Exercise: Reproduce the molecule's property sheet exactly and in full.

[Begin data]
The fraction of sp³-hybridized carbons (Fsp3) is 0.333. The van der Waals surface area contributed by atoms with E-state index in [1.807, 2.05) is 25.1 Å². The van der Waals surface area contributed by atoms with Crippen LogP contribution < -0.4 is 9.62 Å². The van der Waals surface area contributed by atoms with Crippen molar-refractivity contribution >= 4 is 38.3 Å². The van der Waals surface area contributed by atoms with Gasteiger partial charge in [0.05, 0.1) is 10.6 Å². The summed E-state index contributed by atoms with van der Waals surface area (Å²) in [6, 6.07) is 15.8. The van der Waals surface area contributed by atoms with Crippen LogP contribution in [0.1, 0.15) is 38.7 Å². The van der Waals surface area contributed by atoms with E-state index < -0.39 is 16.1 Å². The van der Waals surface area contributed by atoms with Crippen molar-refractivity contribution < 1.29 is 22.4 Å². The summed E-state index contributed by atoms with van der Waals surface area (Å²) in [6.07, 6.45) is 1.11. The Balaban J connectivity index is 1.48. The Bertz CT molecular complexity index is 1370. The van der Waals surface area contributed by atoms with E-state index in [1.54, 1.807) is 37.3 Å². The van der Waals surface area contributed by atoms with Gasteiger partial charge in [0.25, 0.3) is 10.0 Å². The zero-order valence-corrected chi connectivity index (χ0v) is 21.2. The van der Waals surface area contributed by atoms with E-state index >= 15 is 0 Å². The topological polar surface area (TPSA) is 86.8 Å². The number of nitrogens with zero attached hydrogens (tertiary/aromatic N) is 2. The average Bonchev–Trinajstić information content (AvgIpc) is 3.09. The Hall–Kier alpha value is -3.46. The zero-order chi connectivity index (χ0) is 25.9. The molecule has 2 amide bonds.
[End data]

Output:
The fraction of sp³-hybridized carbons (Fsp3) is 0.333. The van der Waals surface area contributed by atoms with E-state index in [1.807, 2.05) is 25.1 Å². The van der Waals surface area contributed by atoms with Crippen LogP contribution < -0.4 is 9.62 Å². The van der Waals surface area contributed by atoms with Crippen molar-refractivity contribution >= 4 is 38.3 Å². The van der Waals surface area contributed by atoms with Gasteiger partial charge in [0.05, 0.1) is 10.6 Å². The summed E-state index contributed by atoms with van der Waals surface area (Å²) in [6, 6.07) is 15.8. The van der Waals surface area contributed by atoms with Crippen LogP contribution in [0.1, 0.15) is 38.7 Å². The van der Waals surface area contributed by atoms with E-state index < -0.39 is 16.1 Å². The van der Waals surface area contributed by atoms with Crippen molar-refractivity contribution < 1.29 is 22.4 Å². The summed E-state index contributed by atoms with van der Waals surface area (Å²) in [6.07, 6.45) is 1.11. The Balaban J connectivity index is 1.48. The Bertz CT molecular complexity index is 1370. The van der Waals surface area contributed by atoms with E-state index in [1.54, 1.807) is 37.3 Å². The van der Waals surface area contributed by atoms with Gasteiger partial charge in [0.25, 0.3) is 10.0 Å². The zero-order valence-corrected chi connectivity index (χ0v) is 21.2. The van der Waals surface area contributed by atoms with E-state index >= 15 is 0 Å². The topological polar surface area (TPSA) is 86.8 Å². The number of nitrogens with zero attached hydrogens (tertiary/aromatic N) is 2. The average Bonchev–Trinajstić information content (AvgIpc) is 3.09. The Hall–Kier alpha value is -3.46. The zero-order chi connectivity index (χ0) is 25.9. The molecule has 2 amide bonds.